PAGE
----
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Why Spanish Publishing is the Next Digital Battleground

International digital players are targeting the 500 million strong Spanish-language market. It’s scary stuff for Spanish-language publishers, who need to prepare.

Editorial by Javier Celaya

Javier Celaya

A dramatic shift is happening in the Spanish-language publishing sector. In the last few months, the three largest publishing houses — Random House Mondadori, Grupo Planeta and Santillana — have taken a series of decisions (i.e competitive e-book pricing offers, launch of digital first collections, greater investments in e-marketing campaigns, etc.) that, when viewed collectively, signal the end of the first stage of the digital era in Spanish-language publishing.

Following an initial phase, known in the sector as the Libranda Era, which attempted to slow down changes in the sector by maintaining the current ecosystem in the book world, many book professionals in Spain believe that we will be entering a much more dynamic second phase, one I’ll dub the Internationalization Era. This new era is characterized by increasing interest by the main international players  — Amazon, Google, Apple, Barnes & Noble, TheCopia.com, Kobo, Yudu, among other — to enhance their platforms with content in Spanish from Spain and Latin America.

Spanish is the third most spoken language in the world after English and Chinese, and the revenue potential from a market made of 500 million Spanish speakers will not be overlooked. As we all know, the Internet has no frontiers and, therefore, once the English content market consolidates, the main international players will enrich their catalogs with content from other potential markets, especially the Spanish one. Barnes & Noble has already initiated this race towards globalization by aggregating more than 40,000 Spanish titles from various Spanish and Latin American publishers and offering them for sale online — an approach that will soon be imitated by the rest of the international players.

The upcoming academic year (2011-2012) will see the gradual arrival of each of the aforementioned players in the Spanish markets, which will undoubtedly accelerate the digital race. Spanish publishers, booksellers and librarians will have their hand forced and will henceforth need to make strategic decisions in reaction to the arrival of these international competitors.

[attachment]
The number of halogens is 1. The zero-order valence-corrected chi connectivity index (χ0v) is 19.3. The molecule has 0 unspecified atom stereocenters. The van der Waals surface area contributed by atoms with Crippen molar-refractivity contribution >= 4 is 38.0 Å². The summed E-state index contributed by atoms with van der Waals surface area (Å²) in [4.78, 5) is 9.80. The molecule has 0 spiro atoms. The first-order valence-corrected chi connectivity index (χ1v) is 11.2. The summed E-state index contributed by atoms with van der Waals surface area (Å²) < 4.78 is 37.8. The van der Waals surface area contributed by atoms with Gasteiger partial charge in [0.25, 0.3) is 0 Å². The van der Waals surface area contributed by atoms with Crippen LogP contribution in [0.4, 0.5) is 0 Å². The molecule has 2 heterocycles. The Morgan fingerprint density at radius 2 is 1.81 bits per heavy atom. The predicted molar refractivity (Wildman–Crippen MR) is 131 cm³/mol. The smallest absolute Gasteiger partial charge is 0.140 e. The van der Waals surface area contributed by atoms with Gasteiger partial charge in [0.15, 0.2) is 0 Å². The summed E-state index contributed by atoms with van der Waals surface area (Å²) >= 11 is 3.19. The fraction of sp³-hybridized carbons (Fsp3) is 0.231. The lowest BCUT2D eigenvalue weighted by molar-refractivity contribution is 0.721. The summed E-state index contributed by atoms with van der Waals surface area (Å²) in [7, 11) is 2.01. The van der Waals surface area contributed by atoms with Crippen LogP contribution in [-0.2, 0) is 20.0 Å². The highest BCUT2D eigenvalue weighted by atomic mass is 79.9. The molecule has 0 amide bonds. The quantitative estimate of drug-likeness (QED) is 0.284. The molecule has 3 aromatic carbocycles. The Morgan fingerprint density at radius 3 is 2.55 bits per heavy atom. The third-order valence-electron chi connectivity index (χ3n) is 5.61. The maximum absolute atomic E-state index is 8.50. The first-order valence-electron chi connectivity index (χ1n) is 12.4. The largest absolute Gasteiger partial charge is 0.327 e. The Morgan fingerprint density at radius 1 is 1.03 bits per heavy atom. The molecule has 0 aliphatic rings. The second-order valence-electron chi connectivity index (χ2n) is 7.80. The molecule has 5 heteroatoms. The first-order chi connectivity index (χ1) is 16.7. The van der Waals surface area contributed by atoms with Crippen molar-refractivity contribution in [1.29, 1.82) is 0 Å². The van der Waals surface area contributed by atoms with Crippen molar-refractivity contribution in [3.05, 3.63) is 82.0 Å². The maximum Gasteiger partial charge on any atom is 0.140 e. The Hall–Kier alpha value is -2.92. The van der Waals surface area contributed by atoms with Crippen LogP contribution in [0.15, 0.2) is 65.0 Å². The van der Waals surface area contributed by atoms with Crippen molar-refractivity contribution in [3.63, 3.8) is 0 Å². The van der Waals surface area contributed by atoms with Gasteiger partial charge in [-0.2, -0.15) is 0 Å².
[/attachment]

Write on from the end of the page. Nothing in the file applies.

In this competitive context, it is not surprising that Spanish publishers are testing dynamic e-book pricing policies in an effort to consolidate the increasing digital demand. Publishers are relying more and more on new Web 2.0 technologies to promote their books and authors. But, most important of all, we’re seeing a re-definition of their sales and distribution strategies to cope with this new book ecosystem.

The new sales and distribution strategies may be divided into three major channels: direct sales via the publishers’ websites, sales via specialized online bookstores, and, sales via multichannel platforms offering digital books, music, movies, magazines, and more. None of the above three channels excludes the other and are, in fact, entirely complementary. Depending on the type of publisher (trade, STM, K-12, etc.) one of the channels will have likely have a more significant impact than the other. But no publisher should refuse to market their products in any of the three categories, as this would limit potential for growth and undermine their ability to analyze consumer behavior using real time sales data from each category — the most important strategic management tool for any company in the digital era.

Various entities in the publishing sector have been directly selling their books via their websites for years. Excluding a few highly specialized publishers, most of them have indicated that sales have not been especially high, inspiring little trust in the direct channel option. Of course, placing a cart on a publishers’ website does not guarantee results. What’s more, those publishers who believe that an analysis of direct sales should simply be based on revenue derived from the total number of transactions will never truly understand the real potential of this channel. The fact is, beyond the simple e-commerce transaction, the true added value of a direct sale is the ability to glean first-hand knowledge of customer behavior during the purchasing process, as well as the post-sales process when the product is consumed and the customer expresses satisfaction or dissatisfaction.